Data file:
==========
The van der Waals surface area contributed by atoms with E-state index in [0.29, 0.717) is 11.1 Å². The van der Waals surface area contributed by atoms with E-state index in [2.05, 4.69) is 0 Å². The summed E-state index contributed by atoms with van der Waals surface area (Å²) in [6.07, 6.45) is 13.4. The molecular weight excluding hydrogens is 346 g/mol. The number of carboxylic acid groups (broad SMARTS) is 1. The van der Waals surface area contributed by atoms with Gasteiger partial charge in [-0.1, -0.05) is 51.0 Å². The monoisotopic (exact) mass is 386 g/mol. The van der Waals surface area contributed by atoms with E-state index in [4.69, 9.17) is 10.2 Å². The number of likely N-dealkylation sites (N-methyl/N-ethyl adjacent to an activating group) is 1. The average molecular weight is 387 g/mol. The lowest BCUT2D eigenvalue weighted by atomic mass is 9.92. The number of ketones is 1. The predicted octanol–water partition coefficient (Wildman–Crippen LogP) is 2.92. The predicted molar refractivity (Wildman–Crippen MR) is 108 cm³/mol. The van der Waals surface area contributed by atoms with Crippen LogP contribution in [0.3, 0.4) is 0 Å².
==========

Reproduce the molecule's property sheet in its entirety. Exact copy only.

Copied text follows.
The van der Waals surface area contributed by atoms with E-state index in [0.29, 0.717) is 11.1 Å². The van der Waals surface area contributed by atoms with E-state index in [2.05, 4.69) is 0 Å². The summed E-state index contributed by atoms with van der Waals surface area (Å²) in [6.07, 6.45) is 13.4. The molecular weight excluding hydrogens is 346 g/mol. The number of carboxylic acid groups (broad SMARTS) is 1. The van der Waals surface area contributed by atoms with Gasteiger partial charge in [-0.1, -0.05) is 51.0 Å². The monoisotopic (exact) mass is 386 g/mol. The van der Waals surface area contributed by atoms with E-state index in [4.69, 9.17) is 10.2 Å². The number of likely N-dealkylation sites (N-methyl/N-ethyl adjacent to an activating group) is 1. The average molecular weight is 387 g/mol. The lowest BCUT2D eigenvalue weighted by atomic mass is 9.92. The number of ketones is 1. The predicted octanol–water partition coefficient (Wildman–Crippen LogP) is 2.92. The predicted molar refractivity (Wildman–Crippen MR) is 108 cm³/mol. The van der Waals surface area contributed by atoms with Crippen LogP contribution in [0.3, 0.4) is 0 Å².